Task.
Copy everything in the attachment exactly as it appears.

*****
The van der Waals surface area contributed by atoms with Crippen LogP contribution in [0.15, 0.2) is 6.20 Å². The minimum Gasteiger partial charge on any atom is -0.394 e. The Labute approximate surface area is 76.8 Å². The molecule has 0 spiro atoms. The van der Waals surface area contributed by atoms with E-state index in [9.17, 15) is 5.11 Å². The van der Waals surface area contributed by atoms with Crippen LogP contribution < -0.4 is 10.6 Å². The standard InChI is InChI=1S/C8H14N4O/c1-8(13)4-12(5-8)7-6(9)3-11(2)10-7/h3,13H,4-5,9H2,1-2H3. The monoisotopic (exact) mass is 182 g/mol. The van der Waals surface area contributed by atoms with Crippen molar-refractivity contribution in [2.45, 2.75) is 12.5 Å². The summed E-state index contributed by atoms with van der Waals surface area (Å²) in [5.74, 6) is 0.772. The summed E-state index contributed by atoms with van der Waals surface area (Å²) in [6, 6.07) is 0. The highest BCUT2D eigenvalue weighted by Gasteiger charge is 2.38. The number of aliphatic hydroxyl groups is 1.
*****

The van der Waals surface area contributed by atoms with Crippen LogP contribution in [0.15, 0.2) is 6.20 Å². The minimum Gasteiger partial charge on any atom is -0.394 e. The Labute approximate surface area is 76.8 Å². The molecule has 0 spiro atoms. The van der Waals surface area contributed by atoms with E-state index in [9.17, 15) is 5.11 Å². The van der Waals surface area contributed by atoms with Crippen LogP contribution < -0.4 is 10.6 Å². The standard InChI is InChI=1S/C8H14N4O/c1-8(13)4-12(5-8)7-6(9)3-11(2)10-7/h3,13H,4-5,9H2,1-2H3. The monoisotopic (exact) mass is 182 g/mol. The van der Waals surface area contributed by atoms with Crippen molar-refractivity contribution in [2.45, 2.75) is 12.5 Å². The summed E-state index contributed by atoms with van der Waals surface area (Å²) in [5.74, 6) is 0.772. The summed E-state index contributed by atoms with van der Waals surface area (Å²) in [6, 6.07) is 0. The highest BCUT2D eigenvalue weighted by Gasteiger charge is 2.38. The number of aliphatic hydroxyl groups is 1.